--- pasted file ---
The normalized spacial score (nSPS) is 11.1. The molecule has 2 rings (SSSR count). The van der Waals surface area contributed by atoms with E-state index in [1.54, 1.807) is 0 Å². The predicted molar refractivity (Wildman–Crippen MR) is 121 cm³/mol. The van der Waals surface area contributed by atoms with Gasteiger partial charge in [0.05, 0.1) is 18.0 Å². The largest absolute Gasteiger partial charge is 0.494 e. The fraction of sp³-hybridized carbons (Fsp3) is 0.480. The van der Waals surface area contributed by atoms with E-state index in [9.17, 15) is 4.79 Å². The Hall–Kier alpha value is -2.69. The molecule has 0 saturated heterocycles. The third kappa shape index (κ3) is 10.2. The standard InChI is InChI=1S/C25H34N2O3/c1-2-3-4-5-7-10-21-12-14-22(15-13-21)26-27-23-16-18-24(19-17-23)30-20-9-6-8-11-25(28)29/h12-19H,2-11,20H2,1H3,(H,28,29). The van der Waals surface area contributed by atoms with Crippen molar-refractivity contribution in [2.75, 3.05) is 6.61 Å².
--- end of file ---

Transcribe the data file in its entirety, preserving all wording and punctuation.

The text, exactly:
The normalized spacial score (nSPS) is 11.1. The molecule has 2 rings (SSSR count). The van der Waals surface area contributed by atoms with E-state index in [1.54, 1.807) is 0 Å². The predicted molar refractivity (Wildman–Crippen MR) is 121 cm³/mol. The van der Waals surface area contributed by atoms with Gasteiger partial charge in [0.05, 0.1) is 18.0 Å². The largest absolute Gasteiger partial charge is 0.494 e. The fraction of sp³-hybridized carbons (Fsp3) is 0.480. The van der Waals surface area contributed by atoms with E-state index in [9.17, 15) is 4.79 Å². The Hall–Kier alpha value is -2.69. The molecule has 0 saturated heterocycles. The third kappa shape index (κ3) is 10.2. The standard InChI is InChI=1S/C25H34N2O3/c1-2-3-4-5-7-10-21-12-14-22(15-13-21)26-27-23-16-18-24(19-17-23)30-20-9-6-8-11-25(28)29/h12-19H,2-11,20H2,1H3,(H,28,29). The van der Waals surface area contributed by atoms with Crippen molar-refractivity contribution in [2.75, 3.05) is 6.61 Å².